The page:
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Redirected: Delivering Water Filters to Local Homes With Fathom

Sarah Schlichter
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Fathom passengers making water filters

Ever wondered what it would be like to volunteer on vacation? Cruise Critic recently found out by traveling to Puerto Plata, Dominican Republic, and sampling one of the "impact activities" organized by Fathom, a new cruise line dedicated to voluntourism. The excursion we tried was the second part of what will be a two-day experience during a Fathom cruise. On the first day, cruisers will work in a factory to help construct water filters made of clay, sawdust and liquid silver; on the second day, they'll deliver the filters directly into the homes of local residents.

What It Is

Fathom has partnered with a nonprofit organization called Wine to Water, which so far has supplied about 10,000 Dominicans with clean drinking water. During this half-day activity, Fathom passengers meet up with members of the Wine to Water team to learn how to use clay water filters, which they then help distribute to the villagers.

The project is a vital one because about 15 percent of Dominicans -- mostly in rural areas – don't have access to potable water within a kilometer of their homes. For locals, using a filter to purify their existing water supply is more economical than continually having to purchase five-gallon water drums. For Fathom passengers, distributing the filters offers a chance to meet and interact with the Dominican people and to see the direct impact of their work in the factory the day before.

volunteers coach locals on how to use and maintain the filters

Our Experience

Our morning began with a bumpy uphill bus ride to a small village in the mountains, where we were welcomed into the luxurious home of one of the village's few wealthy residents. Four members of the Wine to Water team gave us a comprehensive demonstration of how to clean the filter before installing it -- a process involving bleach, buckets, water and a brush that can only be used to scrub the membrane of the filter (to avoid cross-contamination). Then we plunged our arms into the buckets to give the process a try.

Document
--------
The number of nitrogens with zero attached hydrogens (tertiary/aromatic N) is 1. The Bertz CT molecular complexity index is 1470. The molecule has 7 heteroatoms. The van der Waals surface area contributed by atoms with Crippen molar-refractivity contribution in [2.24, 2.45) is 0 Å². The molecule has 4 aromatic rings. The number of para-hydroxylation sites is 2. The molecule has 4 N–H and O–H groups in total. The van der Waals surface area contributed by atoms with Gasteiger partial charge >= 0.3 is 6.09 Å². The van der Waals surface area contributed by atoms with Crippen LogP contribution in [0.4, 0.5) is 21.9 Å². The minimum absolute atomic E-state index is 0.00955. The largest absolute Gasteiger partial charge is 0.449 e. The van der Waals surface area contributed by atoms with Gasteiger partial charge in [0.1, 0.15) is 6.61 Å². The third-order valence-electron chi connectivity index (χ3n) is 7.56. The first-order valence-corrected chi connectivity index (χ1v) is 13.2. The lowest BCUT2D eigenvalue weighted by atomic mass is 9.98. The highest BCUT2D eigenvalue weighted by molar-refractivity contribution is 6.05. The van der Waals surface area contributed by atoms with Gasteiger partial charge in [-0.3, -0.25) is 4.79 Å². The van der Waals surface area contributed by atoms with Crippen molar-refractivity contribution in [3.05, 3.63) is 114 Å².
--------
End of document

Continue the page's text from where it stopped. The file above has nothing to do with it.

This was preparation for the arrival of about a dozen villagers, mostly women, who had come to purchase and claim their filters. Each filter has a value of 2,000 pesos (about $44 USD), but thanks to subsidies from Fathom, villagers pay only 300 pesos (less than $7). Some of us wondered why the filters weren't given away for free. According to Wine to Water, the nominal cost encourages buyers to value and take care of their filters.

The Wine to Water team gave the villagers a Spanish-language version of their earlier demonstration as we held up large posters illustrating how to clean the filters as well as the dangers of water-borne illness. (The latter poster featured one distressed cartoon child who was alternately vomiting, crying and suffering in a hospital bed.)

Then the locals got their own chance to practice cleaning and setting up the filters while we attempted to help them with questions; this didn't always go smoothly, partly due to language barriers and partly because we'd only just learned the process ourselves. But it was still fun to try to connect with the villagers by means of a fumbling combination of English and Spanish.

Once the locals felt comfortable, we set off in several groups (either on foot or by bus, depending on the distance we were traveling) to deliver the filters to their homes. Each group was accompanied by a bilingual member of the Wine to Water team to help with translation.

Walking the streets of the village and stepping into local homes was the most interesting part of the day. One woman eagerly welcomed us in, invited us to sit down and explained that she had made the colorful sea glass art on the wall. It felt meaningful to see how the locals lived and know that the filter they'd just purchased would make a difference in their lives. The 12 filters we delivered will provide potable water for 60 people for at least five years.

The excursion ended with a homemade lunch of rice, avocado salad and sancocho, a rich Dominican soup made with a medley of meats and root vegetables. (A vegetarian version was also available.)

Group of volunteers and locals delivering filter to a nearby home

Worth a Try?

Cruisers who value meeting local people and seeing how they live will enjoy this activity.

Unfortunately, it was difficult to quantify the impact our presence had on the lives of the villagers. The Wine to Water team did all the heavy lifting; they led the demonstrations and collected money for the filters, and there was little real reason for the Fathom passengers to be there. (At times we even felt that we were in the way.)

That said, as a follow-up to a day of making filters in a factory -- work where we would make a difference -- this activity would be a satisfying way to see the direct impact of our efforts.

Things to Note

The filter distribution experience we tried was still in pilot form, so it will likely change a bit by the time it's offered on Fathom sailings. As an impact activity, this excursion will be included in the price of your cruise.

Updated October 10, 2019

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